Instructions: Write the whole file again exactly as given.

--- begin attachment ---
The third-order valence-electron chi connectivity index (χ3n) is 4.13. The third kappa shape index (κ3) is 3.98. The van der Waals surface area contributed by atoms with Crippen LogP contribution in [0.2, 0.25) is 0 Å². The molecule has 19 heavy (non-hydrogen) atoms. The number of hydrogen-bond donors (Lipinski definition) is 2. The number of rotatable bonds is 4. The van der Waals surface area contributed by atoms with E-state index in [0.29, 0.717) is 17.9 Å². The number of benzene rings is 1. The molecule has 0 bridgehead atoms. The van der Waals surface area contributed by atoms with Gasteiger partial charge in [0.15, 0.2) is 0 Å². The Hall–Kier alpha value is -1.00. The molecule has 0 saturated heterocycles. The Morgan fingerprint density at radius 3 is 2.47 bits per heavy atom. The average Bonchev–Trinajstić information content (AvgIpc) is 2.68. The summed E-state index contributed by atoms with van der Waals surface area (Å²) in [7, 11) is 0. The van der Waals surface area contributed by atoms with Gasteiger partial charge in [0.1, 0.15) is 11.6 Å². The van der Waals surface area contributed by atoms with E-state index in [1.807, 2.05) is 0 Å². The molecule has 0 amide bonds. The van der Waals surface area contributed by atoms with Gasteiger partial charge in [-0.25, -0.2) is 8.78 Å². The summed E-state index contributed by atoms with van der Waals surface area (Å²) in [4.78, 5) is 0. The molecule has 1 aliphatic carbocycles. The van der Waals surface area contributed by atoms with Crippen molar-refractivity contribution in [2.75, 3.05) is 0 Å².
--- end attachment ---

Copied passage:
The third-order valence-electron chi connectivity index (χ3n) is 4.13. The third kappa shape index (κ3) is 3.98. The van der Waals surface area contributed by atoms with Crippen LogP contribution in [0.2, 0.25) is 0 Å². The molecule has 19 heavy (non-hydrogen) atoms. The number of hydrogen-bond donors (Lipinski definition) is 2. The number of rotatable bonds is 4. The van der Waals surface area contributed by atoms with E-state index in [0.29, 0.717) is 17.9 Å². The number of benzene rings is 1. The molecule has 0 bridgehead atoms. The van der Waals surface area contributed by atoms with Gasteiger partial charge in [0.15, 0.2) is 0 Å². The Hall–Kier alpha value is -1.00. The molecule has 0 saturated heterocycles. The Morgan fingerprint density at radius 3 is 2.47 bits per heavy atom. The average Bonchev–Trinajstić information content (AvgIpc) is 2.68. The summed E-state index contributed by atoms with van der Waals surface area (Å²) in [7, 11) is 0. The van der Waals surface area contributed by atoms with Gasteiger partial charge in [0.1, 0.15) is 11.6 Å². The van der Waals surface area contributed by atoms with E-state index in [1.807, 2.05) is 0 Å². The molecule has 0 amide bonds. The van der Waals surface area contributed by atoms with Gasteiger partial charge in [-0.25, -0.2) is 8.78 Å². The summed E-state index contributed by atoms with van der Waals surface area (Å²) in [4.78, 5) is 0. The molecule has 1 aliphatic carbocycles. The van der Waals surface area contributed by atoms with Crippen molar-refractivity contribution in [2.75, 3.05) is 0 Å².